Within weeks of arriving in the Afghanistan theatre in August 2006, the Canadian Army was assigned the task of clearing the Taliban from the Panjwayi and Zhari Districts in Operation MEDUSA, the largest combat action undertaken to date by NATO. Rather than adhering to small unit attacks and ambushes and retreating in the face of direct confrontation with NATO forces, instead the Taliban chose to make a conventional stand at Pashmul. They occupied well dug-in defensive positions among densely packed grape and poppy fields and they covered, with direct fire and improvised explosive devices (IEDs), all routes suitable for wheeled vehicles.
The lessons learned during Operation MEDUSA by the Canadian Army leadership included the importance of maintaining heavy armour as part of a balanced force. At the request of Commander RC(S), Canadian Brigadier-General David Fraser, the Canadian government announced on 15 September 2006 the imminent deployment of an enhancement package to better facilitate “reconstruction and stabilization efforts in Afghanistan” which was to include a squadron of Leopard C2 tanks.
Beginning in December 2006, the tank squadron and armoured engineers featured prominently in all major combat operations undertaken by the Canadian Battle Group, including at BAAZ TSUKA and ACHILLES, working side by side with Afghan National Security Forces, American Special Operations Forces (SOF), and ISAF troops. The Battle Squadron was initially responsible for establishing attack-by-fire positions in support of infantry companies and in forming the nucleus of a Battle Group counter-moves force capable of responding throughout the entire Canadian area of operations. Many Taliban insurgents learned the hard way of the capabilities of the Leopard’s main gun during the following years when attacking Canadian strong points with rocket propelled grenades (RPG) and indirect fire.
During these operations, the tank squadron proved its ability to conduct sustained combat operations at great distances from the re-supply nodes at each of the forward operating bases (FOBs). Additionally, Leopard mine ploughs were used to clean up an old Soviet minefield. Since May 2007, the tank squadron has fought almost constantly alongside Canadian and Afghan infantry in close combat with the Taliban.
Supported by the artillery, combat engineers, attack aviation and fast air groups, mechanized combat teams from the 2 RCR BG have achieved decisive victories against insurgents in the Howz-e- Madad, Nalgham and Sangsar areas of Zhari District where vineyards and imposing compounds render wheeled vehicle movement particularly difficult. Leopard tank crews have extensively used the 105 mm High Explosive Squash Head (HESH) round to eliminate insurgents attempting to attack dismounted soldiers. More importantly, tank rollers and ploughs have continued to mitigate risk to coalition soldiers by clearing routes of pressure-plate detonated IEDs while providing intimate support and a breaching capability to dismounted infantry companies.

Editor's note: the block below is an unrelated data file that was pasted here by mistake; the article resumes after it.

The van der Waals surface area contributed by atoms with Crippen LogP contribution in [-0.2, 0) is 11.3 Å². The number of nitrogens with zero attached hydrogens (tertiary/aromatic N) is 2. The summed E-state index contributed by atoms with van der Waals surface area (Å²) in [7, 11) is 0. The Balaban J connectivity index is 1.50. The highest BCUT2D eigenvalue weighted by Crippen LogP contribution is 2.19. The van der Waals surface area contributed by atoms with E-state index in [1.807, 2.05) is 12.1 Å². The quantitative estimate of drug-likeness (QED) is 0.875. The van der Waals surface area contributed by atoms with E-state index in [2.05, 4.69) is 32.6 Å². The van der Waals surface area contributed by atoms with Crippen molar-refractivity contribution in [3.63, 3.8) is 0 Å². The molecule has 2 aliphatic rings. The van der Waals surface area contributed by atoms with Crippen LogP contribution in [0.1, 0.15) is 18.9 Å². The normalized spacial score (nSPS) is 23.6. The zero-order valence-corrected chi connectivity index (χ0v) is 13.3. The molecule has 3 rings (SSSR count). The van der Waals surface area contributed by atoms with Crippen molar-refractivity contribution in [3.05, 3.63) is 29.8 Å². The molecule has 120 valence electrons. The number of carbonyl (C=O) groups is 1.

Recommendations on the Way Ahead
While the Leopard C2 has performed exceptionally well in combat, officials note that this platform is 30 years old and beginning to show its age. Battle Squadron 1 RCR BG soldiers submitted to the chain of command, in November 2006, a summary of recommended modifications to make the Leopard C2 more suitable for counter-insurgency (COIN) operations in the harsh environment of Afghanistan. Indicative of the tremendous support provided to the soldiers by both military and civilian leadership, the government of Canada announced in April 2007 that it would not only address Leopard C2 deficiencies in the interim, but that it would authorize the lease for immediate combat operations of 20 Leopard 2A6M from the German Army and the subsequent purchase of 100 Leopard 2A4 and 2A6 from the Dutch. While this tank has not yet been tested in combat, many countries revere the Leopard 2 as one of the best tanks worldwide.
Weighing in at over 60 tonnes, the Leopard 2 boasts an impressive 1500 horsepower engine (compared to the 830 horsepower of the Leopard C2), and is equipped with the L55 120 mm smooth bore gun. An electric drive turret allows the gun to be traversed much more quickly, while significantly reducing the heat inside the vehicle. Most importantly, the Leopard 2A6M will provide unprecedented protection from the mine and IED threat in Afghanistan.
Unfortunately, the Leopard 2 is not yet equipped with the tank implements that have saved many lives in operations. An armoured engineer vehicle on a Leopard 2 chassis (Kodiak) is deployed by the Swiss Army, however, it is unarmed and not yet deployed by other countries.
In order to ensure that tactical battlefield mobility and protection is not impaired with the introduction of the Leopard 2, technical staff should immediately seek to design and apply a modification to the Leopard 2 that would allow implements to be mounted. Tests would need to be conducted on the impact of mounting implements onto this chassis, which is already 15 tonnes heavier than the Leopard C2. Consideration should also be given to retaining a mixed fleet of Leopard C2 and Leopard 2 vehicles in the theatre until this technical issue can be resolved.
Edited from the article ‘Canadian Armour in Afghanistan’ published in Canadian Army Journal by Major Trevor Cadieu, Second-In-Command, Lord Strathcona’s Horse (Royal Canadians).
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Leopard 2 in Afghanistan – Tactical lessons learned from Canadian armour
lundi 23 mars 2009
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